When someone passes away leaving behind foreign assets, administration of their estate can become complicated.
The need to deal with assets held abroad is increasing, with more of us working abroad, setting up bank accounts in other countries or purchasing holiday homes.
Laws and rules surrounding probate can also differ between countries and you should factor in whether the individual left a Will.
To give you an idea of how the Probate process might play out if you are dealing with the estate of someone with foreign assets, we’ve outlined two vital questions that will need to be addressed.
Where did the deceased live before they died?
The first thing to be clear on is your loved ones’ legal permanent residence before they died.
Having this information will determine which country’s law applies to the Probate process. It will also determine who will inherit their estate.
A valid Will left by the individual should detail all assets, including those held overseas.
The law in England and Wales usually means that things like immovable assets (land or property for example) are subject to the laws of the country they are located in.
On the other hand, moveable assets like bank accounts are subject to the laws of the individual’s country of permanent residence.
Dealing with assets held in multiple countries can cause further complications.
As the rules on Probate are specific to each country, there can sometimes be a conflict.
What do I need to do with foreign assets in the first instance?
All assets located abroad will need to be valued. The estimated value will be from the date the individual passed away.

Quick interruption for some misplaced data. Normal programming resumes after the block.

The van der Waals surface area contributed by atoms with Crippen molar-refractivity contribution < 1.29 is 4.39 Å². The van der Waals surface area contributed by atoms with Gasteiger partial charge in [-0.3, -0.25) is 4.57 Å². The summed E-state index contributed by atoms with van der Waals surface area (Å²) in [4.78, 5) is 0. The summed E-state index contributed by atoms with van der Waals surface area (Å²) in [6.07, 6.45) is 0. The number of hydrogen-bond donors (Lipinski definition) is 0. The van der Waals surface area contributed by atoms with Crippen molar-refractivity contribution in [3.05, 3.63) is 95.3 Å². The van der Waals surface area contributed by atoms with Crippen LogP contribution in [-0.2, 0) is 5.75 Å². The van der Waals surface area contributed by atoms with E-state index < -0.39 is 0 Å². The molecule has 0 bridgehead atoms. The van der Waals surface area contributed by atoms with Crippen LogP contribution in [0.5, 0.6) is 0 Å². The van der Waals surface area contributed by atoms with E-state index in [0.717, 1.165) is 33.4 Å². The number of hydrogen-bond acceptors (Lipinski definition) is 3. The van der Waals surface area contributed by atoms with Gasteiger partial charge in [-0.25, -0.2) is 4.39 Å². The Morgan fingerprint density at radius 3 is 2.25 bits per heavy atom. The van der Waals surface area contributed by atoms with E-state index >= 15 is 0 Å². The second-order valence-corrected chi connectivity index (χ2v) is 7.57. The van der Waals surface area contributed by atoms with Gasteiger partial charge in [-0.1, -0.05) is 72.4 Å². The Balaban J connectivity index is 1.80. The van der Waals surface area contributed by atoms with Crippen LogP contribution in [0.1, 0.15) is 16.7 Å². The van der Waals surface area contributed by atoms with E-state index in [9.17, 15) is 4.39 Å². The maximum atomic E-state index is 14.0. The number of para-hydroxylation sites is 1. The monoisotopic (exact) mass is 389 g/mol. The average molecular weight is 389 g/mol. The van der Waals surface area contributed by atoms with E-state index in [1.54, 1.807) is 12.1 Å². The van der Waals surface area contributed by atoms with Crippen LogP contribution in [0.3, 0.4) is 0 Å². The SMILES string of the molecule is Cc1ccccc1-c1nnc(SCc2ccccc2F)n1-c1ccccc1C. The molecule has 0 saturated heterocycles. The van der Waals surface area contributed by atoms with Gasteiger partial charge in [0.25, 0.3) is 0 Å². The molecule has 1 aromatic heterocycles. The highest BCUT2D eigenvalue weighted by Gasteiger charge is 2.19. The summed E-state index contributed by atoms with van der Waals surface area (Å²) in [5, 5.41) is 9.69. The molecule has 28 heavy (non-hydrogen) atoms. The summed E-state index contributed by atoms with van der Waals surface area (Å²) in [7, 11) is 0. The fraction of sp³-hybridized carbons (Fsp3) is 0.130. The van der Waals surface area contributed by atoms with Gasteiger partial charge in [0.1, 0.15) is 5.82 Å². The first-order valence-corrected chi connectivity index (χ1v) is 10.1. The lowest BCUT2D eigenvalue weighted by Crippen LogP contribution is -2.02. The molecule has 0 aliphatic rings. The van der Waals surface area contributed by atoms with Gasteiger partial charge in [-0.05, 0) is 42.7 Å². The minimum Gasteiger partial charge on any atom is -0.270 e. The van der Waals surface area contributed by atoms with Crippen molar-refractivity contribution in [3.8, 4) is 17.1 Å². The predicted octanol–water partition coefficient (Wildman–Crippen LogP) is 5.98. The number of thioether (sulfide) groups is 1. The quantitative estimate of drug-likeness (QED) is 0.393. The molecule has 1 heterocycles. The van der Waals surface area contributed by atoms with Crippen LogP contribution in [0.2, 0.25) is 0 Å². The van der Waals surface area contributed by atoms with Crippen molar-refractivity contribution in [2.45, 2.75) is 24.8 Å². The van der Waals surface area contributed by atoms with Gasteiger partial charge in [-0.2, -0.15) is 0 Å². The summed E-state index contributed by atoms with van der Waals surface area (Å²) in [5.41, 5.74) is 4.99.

Certain asset holders, like banks, could ask for proof of a valuation before giving you the required paperwork for handling assets.
As mentioned, assets held in multiple countries, often referred to as cross-border estate, can become complicated.
The first thing to do in this instance is to obtain a Grant of Probate. This will give you the legal authority to deal with the estate.
Certain countries will accept a Grant of Probate issued in England. If they do not accept an English Grant of Probate, you may also be required to obtain the equivalent from the country the asset is held in.
As a founding member of Mackrell International – one of the leading global legal networks with more than 4,500 lawyers worldwide – we can help you to access advice and support in more than 60 countries. To find out more about our international Private Client services, please contact David Maxwell by calling +44 (0) 20 7240 0521 or emailing firstname.lastname@example.org.
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